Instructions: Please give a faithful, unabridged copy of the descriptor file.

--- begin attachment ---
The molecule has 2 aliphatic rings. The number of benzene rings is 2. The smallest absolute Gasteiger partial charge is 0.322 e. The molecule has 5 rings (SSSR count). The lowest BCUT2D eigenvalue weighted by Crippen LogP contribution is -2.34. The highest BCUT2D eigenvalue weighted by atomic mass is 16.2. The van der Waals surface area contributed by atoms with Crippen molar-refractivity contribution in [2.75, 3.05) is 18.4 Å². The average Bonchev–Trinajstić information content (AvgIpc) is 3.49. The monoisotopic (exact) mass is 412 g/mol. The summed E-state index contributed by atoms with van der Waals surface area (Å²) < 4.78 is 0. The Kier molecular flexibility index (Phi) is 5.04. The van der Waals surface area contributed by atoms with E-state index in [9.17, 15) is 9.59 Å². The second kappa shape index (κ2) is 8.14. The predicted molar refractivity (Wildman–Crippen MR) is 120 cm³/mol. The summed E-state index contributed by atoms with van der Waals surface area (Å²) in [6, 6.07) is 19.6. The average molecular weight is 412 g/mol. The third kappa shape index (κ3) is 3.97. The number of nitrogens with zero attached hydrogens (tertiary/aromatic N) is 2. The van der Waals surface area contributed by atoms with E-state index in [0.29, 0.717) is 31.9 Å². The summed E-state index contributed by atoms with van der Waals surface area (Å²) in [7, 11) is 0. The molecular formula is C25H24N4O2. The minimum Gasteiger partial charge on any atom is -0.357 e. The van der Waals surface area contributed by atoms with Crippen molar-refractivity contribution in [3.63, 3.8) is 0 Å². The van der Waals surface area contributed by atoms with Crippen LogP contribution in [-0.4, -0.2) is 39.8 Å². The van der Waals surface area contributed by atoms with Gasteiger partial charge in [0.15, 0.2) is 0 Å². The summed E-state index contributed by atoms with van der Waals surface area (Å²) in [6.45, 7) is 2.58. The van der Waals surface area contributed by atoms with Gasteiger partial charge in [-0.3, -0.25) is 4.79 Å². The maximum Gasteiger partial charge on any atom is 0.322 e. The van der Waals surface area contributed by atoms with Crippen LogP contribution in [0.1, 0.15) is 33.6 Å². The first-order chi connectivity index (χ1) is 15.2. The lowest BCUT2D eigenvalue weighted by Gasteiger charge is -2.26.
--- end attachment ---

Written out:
The molecule has 2 aliphatic rings. The number of benzene rings is 2. The smallest absolute Gasteiger partial charge is 0.322 e. The molecule has 5 rings (SSSR count). The lowest BCUT2D eigenvalue weighted by Crippen LogP contribution is -2.34. The highest BCUT2D eigenvalue weighted by atomic mass is 16.2. The van der Waals surface area contributed by atoms with Crippen molar-refractivity contribution in [2.75, 3.05) is 18.4 Å². The average Bonchev–Trinajstić information content (AvgIpc) is 3.49. The monoisotopic (exact) mass is 412 g/mol. The summed E-state index contributed by atoms with van der Waals surface area (Å²) < 4.78 is 0. The Kier molecular flexibility index (Phi) is 5.04. The van der Waals surface area contributed by atoms with E-state index in [9.17, 15) is 9.59 Å². The second kappa shape index (κ2) is 8.14. The predicted molar refractivity (Wildman–Crippen MR) is 120 cm³/mol. The summed E-state index contributed by atoms with van der Waals surface area (Å²) in [6, 6.07) is 19.6. The average molecular weight is 412 g/mol. The third kappa shape index (κ3) is 3.97. The number of nitrogens with zero attached hydrogens (tertiary/aromatic N) is 2. The van der Waals surface area contributed by atoms with E-state index in [0.29, 0.717) is 31.9 Å². The summed E-state index contributed by atoms with van der Waals surface area (Å²) in [7, 11) is 0. The molecular formula is C25H24N4O2. The minimum Gasteiger partial charge on any atom is -0.357 e. The van der Waals surface area contributed by atoms with Crippen molar-refractivity contribution in [3.63, 3.8) is 0 Å². The van der Waals surface area contributed by atoms with Crippen LogP contribution in [-0.4, -0.2) is 39.8 Å². The van der Waals surface area contributed by atoms with Gasteiger partial charge in [0.15, 0.2) is 0 Å². The summed E-state index contributed by atoms with van der Waals surface area (Å²) in [6.45, 7) is 2.58. The van der Waals surface area contributed by atoms with Gasteiger partial charge in [-0.3, -0.25) is 4.79 Å². The maximum Gasteiger partial charge on any atom is 0.322 e. The van der Waals surface area contributed by atoms with Crippen LogP contribution in [0.1, 0.15) is 33.6 Å². The first-order chi connectivity index (χ1) is 15.2. The lowest BCUT2D eigenvalue weighted by Gasteiger charge is -2.26.